Tai Ji Qi Gong
Why Tai Ji Qi Gong
During this class you practice with ancient Chinese movement arts and breathing exercises. These movements give more energy, offer relaxation, strengthen the resistance and promote circulation and digestion.
The class always starts with an extensive warming up of the body. First of all, attention is paid to loosening and keeping the joints and muscles flexible. We work with exercises for coordination, energy and breathing exercises and Tai Ji exercises.
What is Tai Ji Quan? (pronounce: tough dzjie chhwèn)
Literally translated, that means ultimate best fist (fighting method). However, this literal translation is anything but complete. Tai Ji means one extreme (ultimate) and the other extreme (best) and thus refers to the philosophy of Yin and Yang. Tai Ji Quan thus means unarmed martial art based on the philosophy of Ying and Yang.
Tai Ji Quan (Tai Ji for short) exercises consist of performing a series of slow, fluid movements. The movements are usually round, so that the whole body is in motion in a gentle way. Relaxed movement is of great importance during the performance. Good posture allows optimal use of muscle groups. Balance, concentration and coordination are the essential aspects that are practiced while performing Tai Ji. The health aspect is paramount at Tai Ji. No physical force is applied, only inner force, the idea, the intention of the movement.
Also suitable for 55+
Practice has shown that it is possible to work with Tai Ji until a very old age. For the elderly it is very important to keep the joints supple and the muscles to keep moving. Younger people can become more flexible and stronger. The result of practicing this sport is that people will feel more comfortable and move more easily. This also gives one more self-confidence.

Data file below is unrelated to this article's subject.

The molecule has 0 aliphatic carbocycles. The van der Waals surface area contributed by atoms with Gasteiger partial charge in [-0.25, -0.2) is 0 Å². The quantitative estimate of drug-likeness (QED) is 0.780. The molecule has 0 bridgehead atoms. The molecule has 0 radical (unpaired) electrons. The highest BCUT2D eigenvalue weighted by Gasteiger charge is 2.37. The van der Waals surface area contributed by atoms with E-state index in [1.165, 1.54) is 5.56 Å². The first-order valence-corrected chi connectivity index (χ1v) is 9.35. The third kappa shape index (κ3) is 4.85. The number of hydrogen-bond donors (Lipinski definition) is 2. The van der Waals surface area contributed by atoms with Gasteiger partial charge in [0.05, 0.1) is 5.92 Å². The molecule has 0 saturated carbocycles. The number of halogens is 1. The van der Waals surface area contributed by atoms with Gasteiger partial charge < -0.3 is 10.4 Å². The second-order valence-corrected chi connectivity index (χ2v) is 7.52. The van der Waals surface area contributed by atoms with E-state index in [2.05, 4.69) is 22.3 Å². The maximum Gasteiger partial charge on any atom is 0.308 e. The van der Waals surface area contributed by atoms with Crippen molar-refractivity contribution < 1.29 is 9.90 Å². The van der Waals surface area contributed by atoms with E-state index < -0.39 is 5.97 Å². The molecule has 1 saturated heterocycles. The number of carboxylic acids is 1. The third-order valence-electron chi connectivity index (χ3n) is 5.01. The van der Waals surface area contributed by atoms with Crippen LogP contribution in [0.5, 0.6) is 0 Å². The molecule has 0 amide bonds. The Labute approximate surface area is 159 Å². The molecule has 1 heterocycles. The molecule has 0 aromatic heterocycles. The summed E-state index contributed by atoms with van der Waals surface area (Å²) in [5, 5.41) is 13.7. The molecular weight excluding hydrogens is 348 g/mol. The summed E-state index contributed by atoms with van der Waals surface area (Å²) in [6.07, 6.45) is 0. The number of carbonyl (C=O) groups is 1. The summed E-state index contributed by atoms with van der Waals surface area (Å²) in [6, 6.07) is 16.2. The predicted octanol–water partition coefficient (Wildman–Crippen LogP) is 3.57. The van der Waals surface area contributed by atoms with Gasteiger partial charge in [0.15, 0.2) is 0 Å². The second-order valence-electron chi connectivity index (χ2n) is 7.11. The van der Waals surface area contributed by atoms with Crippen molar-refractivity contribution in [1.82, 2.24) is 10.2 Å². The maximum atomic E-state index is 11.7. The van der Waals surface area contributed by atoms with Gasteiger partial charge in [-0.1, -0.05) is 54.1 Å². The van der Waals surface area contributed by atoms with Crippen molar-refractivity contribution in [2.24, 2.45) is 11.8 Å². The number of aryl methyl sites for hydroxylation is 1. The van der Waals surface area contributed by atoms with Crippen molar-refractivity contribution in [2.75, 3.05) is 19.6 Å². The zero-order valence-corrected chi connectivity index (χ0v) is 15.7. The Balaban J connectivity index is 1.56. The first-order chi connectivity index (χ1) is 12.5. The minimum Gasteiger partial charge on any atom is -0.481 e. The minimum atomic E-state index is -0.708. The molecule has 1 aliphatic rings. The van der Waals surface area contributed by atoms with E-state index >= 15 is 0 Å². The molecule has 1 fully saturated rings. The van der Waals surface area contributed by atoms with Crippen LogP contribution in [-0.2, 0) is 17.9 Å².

There are different styles within Tai Ji, such as the Chen, Yang, Wu and Sun style, where the Yang style is mainly performed slowly and the Chen style also has explosive moments in it. These styles are often subdivided into various sub-styles of teachers who have added their own knowledge, skills and experience. The movements are performed in a fixed sequence. The Tai Ji practitioners speak of forms (taolu). Each style has its own forms, which are transferred from teacher to student. Completing a form varies in time from 5 to 25 minutes. The slow movements, which are performed from the stomach and especially very relaxed, are characteristic of Tai Ji. Particularly in the Chen style, the emphasis on the self-defense aspect is much stronger than, for example, in the Yang style.
Qi Gong (pronounce Chie Koeng) or: "energy exercise"
A regular part of the lessons is Qi Gong. Just like with Tai Ji, movements are performed slowly. Specific attention is paid to breathing. The purpose of Qi Gong is to remove blockages that have arisen in the energy channels, so that the "qi" (energy) is released and can flow again. This can be experienced as a warm current or tingling in the arms, legs, hands or feet. Practicing Qi Gong is a good way to combat stress and symptoms of stress (hyperventilation, poor sleep, etc.).
Duration: 60 minutes
Combustion: Up to 300 cal